Another annoyance is that the protagonist can only carry a limited number of items at a time, so he has to sell old stuff to make room for new treasures he’ll find in his adventure. But it’s not always clear which ones he needs to hang on to. In fact, there are some items that are actually useless, but I still lugged them around for most of the game because I thought they might be needed for a puzzle. The amount of money awarded for defeating enemies ramps up pretty fast, though, so items purchased from shops early in the game can be safely sold back (to the Tool Shop only, not the original shop they were purchased from, contrary to what the manual says!) and simply purchased again if they turn out to still be useful.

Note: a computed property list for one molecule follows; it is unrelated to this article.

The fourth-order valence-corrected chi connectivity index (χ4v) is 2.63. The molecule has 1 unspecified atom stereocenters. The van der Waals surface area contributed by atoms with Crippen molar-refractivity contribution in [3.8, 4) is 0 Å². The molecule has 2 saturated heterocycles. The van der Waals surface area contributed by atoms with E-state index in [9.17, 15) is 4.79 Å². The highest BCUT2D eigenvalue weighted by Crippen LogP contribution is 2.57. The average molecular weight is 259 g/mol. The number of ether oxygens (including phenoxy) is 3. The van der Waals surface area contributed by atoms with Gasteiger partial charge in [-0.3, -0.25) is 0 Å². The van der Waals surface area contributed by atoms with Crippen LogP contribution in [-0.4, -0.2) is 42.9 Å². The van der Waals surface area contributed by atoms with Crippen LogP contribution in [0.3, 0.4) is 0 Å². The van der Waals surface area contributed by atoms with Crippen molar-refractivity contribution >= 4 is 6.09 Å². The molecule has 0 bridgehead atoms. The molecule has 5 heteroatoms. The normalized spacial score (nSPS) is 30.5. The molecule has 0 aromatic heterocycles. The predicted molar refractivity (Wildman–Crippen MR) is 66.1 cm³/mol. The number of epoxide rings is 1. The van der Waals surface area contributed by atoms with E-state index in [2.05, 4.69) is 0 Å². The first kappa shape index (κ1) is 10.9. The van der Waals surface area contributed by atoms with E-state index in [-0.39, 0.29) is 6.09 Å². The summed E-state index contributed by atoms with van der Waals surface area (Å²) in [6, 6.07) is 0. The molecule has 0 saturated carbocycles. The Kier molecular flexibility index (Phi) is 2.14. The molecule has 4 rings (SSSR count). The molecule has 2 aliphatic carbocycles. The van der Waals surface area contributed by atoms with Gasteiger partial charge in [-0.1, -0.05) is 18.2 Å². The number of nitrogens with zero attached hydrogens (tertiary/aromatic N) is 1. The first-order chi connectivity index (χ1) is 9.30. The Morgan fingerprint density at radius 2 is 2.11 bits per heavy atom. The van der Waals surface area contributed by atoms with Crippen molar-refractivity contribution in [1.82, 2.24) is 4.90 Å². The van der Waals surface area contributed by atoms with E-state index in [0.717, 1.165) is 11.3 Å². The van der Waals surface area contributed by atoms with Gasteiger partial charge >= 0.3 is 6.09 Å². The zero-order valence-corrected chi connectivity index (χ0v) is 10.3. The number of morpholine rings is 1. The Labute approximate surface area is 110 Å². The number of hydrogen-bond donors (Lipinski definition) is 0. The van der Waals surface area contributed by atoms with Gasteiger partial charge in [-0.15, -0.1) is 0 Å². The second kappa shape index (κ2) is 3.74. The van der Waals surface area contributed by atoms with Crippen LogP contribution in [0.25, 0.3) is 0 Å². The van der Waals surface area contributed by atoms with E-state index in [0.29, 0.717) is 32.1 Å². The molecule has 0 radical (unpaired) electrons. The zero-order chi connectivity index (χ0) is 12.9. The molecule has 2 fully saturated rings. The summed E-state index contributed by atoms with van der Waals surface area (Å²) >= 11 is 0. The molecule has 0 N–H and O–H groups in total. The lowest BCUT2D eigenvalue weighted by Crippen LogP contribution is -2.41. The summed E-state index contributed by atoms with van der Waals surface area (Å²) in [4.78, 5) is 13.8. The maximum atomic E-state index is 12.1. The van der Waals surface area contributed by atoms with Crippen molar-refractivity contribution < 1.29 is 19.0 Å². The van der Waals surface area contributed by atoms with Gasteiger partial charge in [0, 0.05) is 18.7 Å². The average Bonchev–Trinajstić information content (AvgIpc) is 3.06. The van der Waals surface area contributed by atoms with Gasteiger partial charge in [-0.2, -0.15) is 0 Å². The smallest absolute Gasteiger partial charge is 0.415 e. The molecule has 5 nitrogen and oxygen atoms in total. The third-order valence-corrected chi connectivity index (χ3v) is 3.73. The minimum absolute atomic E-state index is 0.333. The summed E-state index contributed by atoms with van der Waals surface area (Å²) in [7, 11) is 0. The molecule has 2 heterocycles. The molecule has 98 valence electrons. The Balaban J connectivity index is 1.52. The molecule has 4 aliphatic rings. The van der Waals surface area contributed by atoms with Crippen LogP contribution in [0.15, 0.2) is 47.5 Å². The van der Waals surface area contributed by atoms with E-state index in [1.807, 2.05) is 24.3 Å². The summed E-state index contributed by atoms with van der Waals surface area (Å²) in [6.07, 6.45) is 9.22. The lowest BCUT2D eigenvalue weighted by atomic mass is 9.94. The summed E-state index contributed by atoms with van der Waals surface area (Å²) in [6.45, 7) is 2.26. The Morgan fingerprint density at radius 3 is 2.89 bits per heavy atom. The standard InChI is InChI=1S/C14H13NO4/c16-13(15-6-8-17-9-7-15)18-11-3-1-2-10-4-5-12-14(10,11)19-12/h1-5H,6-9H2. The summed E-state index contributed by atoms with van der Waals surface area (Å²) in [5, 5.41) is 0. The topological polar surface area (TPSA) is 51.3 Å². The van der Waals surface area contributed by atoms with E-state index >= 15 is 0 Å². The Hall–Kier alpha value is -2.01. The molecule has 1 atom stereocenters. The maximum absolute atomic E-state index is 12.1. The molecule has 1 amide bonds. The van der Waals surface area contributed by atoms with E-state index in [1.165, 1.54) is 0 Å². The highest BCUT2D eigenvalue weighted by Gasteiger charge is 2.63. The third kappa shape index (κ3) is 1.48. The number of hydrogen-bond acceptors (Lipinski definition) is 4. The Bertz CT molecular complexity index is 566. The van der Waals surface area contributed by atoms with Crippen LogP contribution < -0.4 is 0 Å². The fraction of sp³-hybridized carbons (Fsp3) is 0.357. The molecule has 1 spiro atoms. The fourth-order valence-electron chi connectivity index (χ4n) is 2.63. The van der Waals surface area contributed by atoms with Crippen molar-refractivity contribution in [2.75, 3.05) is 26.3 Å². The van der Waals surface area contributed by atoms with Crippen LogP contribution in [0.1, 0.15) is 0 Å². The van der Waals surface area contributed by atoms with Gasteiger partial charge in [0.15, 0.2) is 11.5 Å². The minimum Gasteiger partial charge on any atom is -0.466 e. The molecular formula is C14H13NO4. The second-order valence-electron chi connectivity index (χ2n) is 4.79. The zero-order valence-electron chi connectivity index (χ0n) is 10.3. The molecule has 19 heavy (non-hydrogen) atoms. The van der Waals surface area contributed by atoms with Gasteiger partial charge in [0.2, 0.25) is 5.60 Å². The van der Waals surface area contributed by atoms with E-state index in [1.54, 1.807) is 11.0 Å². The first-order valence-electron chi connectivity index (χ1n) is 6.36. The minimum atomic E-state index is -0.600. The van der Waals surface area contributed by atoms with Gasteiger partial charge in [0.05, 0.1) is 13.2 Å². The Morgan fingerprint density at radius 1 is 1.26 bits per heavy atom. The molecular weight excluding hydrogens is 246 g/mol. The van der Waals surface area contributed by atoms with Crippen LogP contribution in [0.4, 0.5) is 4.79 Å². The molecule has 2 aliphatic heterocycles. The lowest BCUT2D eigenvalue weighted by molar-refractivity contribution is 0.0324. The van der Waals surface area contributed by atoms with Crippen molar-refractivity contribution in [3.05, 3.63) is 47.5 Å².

I had a good time with Cleopatra no Mahou, despite its weaknesses. I can see why its simple design wasn’t a hit at the time, but its unusual setting and adventure game elements give it a distinct feel from the other games I’ve covered in this series so far. And it’s short enough that the repetitive combat and grind don’t get too tiresome. It features music composed by Nobuo Uematsu, who would later gain fame for his scores in the Final Fantasy series. His music here tends to feature short melodies, since they restart whenever players move, but it’s evocative of the Egyptian setting through use of the double harmonic scale. The music, like the rest of the game, has hints of what was to come from Square, yet is also rather different from their later work. As such, Cleopatra no Mahou will likely interest Square fans who are curious about the studio’s early days. Be sure to grab the fan translation and check the online manual before getting started, if you want to try it. And switch the font!